11. Thanks, Elizabeth. I enjoyed reading–can certainly relate having published my first book in 2009. I had a storm of comments on amazon–both positive and negative. An eruption of feelings from people I’d never met, accusing me of things, etc. It was such a strange experience. I had a three year window between my book being sold and published and used that time to write my novel. Thankfully, I wrote the novel before having the experience of being published. I didn’t know what it was like and now I can understand why writers can potentially freeze up after that first book…

    I love the fart comparison…

    • Elizabeth says:

      Thanks, Victoria. How fortunate that you had that window of time to work on the novel. I’m curious, did you ever respond to your Amazon critics? It must be bizarre to have someone accuse you of something via an Amazon review. I would imagine the impulse to respond would be overwhelming.

      • Oh, no! Definitely didn’t respond. I didn’t even realize there were so many comments because I hadn’t looked. And then one day I looked and saw that there were all these comments. I’m glad I hadn’t looked because I might have been tempted. But my instinct was to stay as far away as possible. I don’t look now. I think it’s better that way.

  12. Matt says:

    There’s an old Robert Heinlein quote I keep in my back pocket for deployment in time just like these: A “critic” is a man who creates nothing and thereby feels qualified to judge the work of creative men. There is logic in this; he is unbiased — he hates all creative people equally.

    I think I’ve read maybe – maybe – a handful of book reviews in my life, but I can’t for the life of me remember a single one. One thing I have noticed about criticism in general is that bad reviews often say volumes more about their authors than they do about the work being criticized.

    I do like to read film criticism though, especially that of Pauline Kael and Roger Ebert (who I did not care for as a television personality but have come to hold in high regard as a written critic and essayist). Mostly because it’s very obvious that both passionately love film as an artistic medium, but are willing to be merciless about what – and more importantly, why – they think doesn’t work. Many of the reviews, both good and bad, are entertaining as well, and that’s tougher to pull off than it sounds.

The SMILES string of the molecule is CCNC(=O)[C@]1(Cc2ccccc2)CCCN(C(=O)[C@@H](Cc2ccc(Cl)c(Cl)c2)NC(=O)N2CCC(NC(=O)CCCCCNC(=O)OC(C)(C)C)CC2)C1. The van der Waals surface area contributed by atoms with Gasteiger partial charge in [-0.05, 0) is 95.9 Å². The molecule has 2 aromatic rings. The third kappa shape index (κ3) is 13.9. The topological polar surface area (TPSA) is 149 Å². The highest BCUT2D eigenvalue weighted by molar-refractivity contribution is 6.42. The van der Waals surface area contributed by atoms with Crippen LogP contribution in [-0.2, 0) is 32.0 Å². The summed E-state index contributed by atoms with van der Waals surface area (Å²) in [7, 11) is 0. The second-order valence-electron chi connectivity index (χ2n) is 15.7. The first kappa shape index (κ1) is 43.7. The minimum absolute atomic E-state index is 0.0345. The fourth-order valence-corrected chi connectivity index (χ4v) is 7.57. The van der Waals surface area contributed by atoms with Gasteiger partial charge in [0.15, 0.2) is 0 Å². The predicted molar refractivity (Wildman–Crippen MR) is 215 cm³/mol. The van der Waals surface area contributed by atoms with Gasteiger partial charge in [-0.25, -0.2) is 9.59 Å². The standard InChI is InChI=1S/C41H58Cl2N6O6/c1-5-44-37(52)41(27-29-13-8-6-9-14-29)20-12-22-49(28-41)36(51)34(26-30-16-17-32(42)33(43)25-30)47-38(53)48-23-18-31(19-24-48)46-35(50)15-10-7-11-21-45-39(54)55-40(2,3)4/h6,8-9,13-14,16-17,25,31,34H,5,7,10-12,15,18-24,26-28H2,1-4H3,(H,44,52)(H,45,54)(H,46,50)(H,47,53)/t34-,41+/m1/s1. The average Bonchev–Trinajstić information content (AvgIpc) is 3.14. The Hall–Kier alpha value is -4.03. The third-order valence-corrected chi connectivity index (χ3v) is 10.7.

Like Rob, I tend to make decisions on what to read based on word-of-mouth; the rest of my selections beyond that are usually made by a.) reading a short piece in a magazine or wherever and seeking out the author’s additional work, or b.) just browsing the bookstore/library and seeing what leaps off the shelves at me.

    • Anon says:

      Personally, I prefer Brendan Behan: “Critics are like eunuchs in a harem; they know how it’s done, they’ve seen it done every day, but they’re unable to do it themselves.”

    • Elizabeth says:


      Love the point about the bad review revealing more about the reviewer than the author, and the Heinlein quote.

      I like these too:

      “Any reviewer who expresses rage or loathing for a novel is preposterous. He or she is like a person who has just put on full armor and attacked a hot fudge sundae or banana split.” – Vonnegut

      “Receiving a bad review is like being spat on by a complete stranger in Times Square.”—Wilfrid Sheed

  13. My friend got this completely mean-spirited attack of a review on Amazon for her novel–just awful. She felt like she’d been kicked. But then she checked the reviewer’s bio and it said something like: “I am the Lord Supreme Jedi Ruler of the Universe.” So, consider the source. Sometimes a bad review is a compliment.

  14. Carl D'Agostino says:

    Reviews of my self published work:

    From English prof: ” Perhaps you should consider changing major to forestry or something.”

    Other prof: “This could go international. Get translator. Suggest Latin or Sumerian.”

    Newspaper #1: “Promising.”

    Newspaper #2: “Unique.”

    Newspaper #3: “Complete in itself. Sequel would be anticlimactic.”

    Newspaper #4 “Perfect for on-line publishing. Would save trees.”

    Newspaper #5 “Leaves the reader speechless.”

    Mother: “I’m so proud of you! Keep experimenting.”

    Newspaper #7: Spelling, grammar and punctuation perfect.”

    And after all this, still no publisher. What’s wrong with these guys?

    • Elizabeth says:


      Can’t decide which is my favorite: “Get translator” or “Keep experimenting.”

      I had a rejection note once for a short story that was just my cover letter with “Noooooooooo” scrawled across the bottom. If memory serves, it was in red ink too, like a deathbed scrawl. 🙂